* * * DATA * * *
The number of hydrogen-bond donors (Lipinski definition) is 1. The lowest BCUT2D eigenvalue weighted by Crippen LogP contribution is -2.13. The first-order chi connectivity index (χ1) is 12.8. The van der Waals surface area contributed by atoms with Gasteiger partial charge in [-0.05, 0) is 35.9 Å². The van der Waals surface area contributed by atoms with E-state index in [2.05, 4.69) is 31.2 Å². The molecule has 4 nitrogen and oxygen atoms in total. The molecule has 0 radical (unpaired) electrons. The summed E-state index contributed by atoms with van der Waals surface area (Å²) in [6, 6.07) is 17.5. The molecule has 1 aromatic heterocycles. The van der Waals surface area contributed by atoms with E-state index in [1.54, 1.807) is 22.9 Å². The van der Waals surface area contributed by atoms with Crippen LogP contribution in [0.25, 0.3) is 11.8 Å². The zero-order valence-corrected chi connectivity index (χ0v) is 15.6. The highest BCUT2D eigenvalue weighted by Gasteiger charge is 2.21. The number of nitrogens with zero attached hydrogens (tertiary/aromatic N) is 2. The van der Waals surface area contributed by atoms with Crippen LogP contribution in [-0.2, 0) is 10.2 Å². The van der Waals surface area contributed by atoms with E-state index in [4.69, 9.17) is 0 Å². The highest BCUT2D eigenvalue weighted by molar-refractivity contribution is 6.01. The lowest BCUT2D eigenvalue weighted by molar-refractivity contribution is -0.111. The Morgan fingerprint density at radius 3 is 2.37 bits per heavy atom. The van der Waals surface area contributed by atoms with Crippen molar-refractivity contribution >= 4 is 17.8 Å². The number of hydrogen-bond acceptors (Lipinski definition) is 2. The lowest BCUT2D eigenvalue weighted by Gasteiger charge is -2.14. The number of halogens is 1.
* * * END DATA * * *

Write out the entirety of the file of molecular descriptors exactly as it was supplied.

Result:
The number of hydrogen-bond donors (Lipinski definition) is 1. The lowest BCUT2D eigenvalue weighted by Crippen LogP contribution is -2.13. The first-order chi connectivity index (χ1) is 12.8. The van der Waals surface area contributed by atoms with Gasteiger partial charge in [-0.05, 0) is 35.9 Å². The van der Waals surface area contributed by atoms with E-state index in [2.05, 4.69) is 31.2 Å². The molecule has 4 nitrogen and oxygen atoms in total. The molecule has 0 radical (unpaired) electrons. The summed E-state index contributed by atoms with van der Waals surface area (Å²) in [6, 6.07) is 17.5. The molecule has 1 aromatic heterocycles. The van der Waals surface area contributed by atoms with E-state index in [1.54, 1.807) is 22.9 Å². The van der Waals surface area contributed by atoms with Crippen LogP contribution in [0.25, 0.3) is 11.8 Å². The zero-order valence-corrected chi connectivity index (χ0v) is 15.6. The highest BCUT2D eigenvalue weighted by Gasteiger charge is 2.21. The number of nitrogens with zero attached hydrogens (tertiary/aromatic N) is 2. The van der Waals surface area contributed by atoms with Crippen LogP contribution in [-0.2, 0) is 10.2 Å². The van der Waals surface area contributed by atoms with E-state index in [4.69, 9.17) is 0 Å². The highest BCUT2D eigenvalue weighted by molar-refractivity contribution is 6.01. The lowest BCUT2D eigenvalue weighted by molar-refractivity contribution is -0.111. The Morgan fingerprint density at radius 3 is 2.37 bits per heavy atom. The van der Waals surface area contributed by atoms with Crippen molar-refractivity contribution >= 4 is 17.8 Å². The number of hydrogen-bond acceptors (Lipinski definition) is 2. The lowest BCUT2D eigenvalue weighted by Gasteiger charge is -2.14. The number of halogens is 1.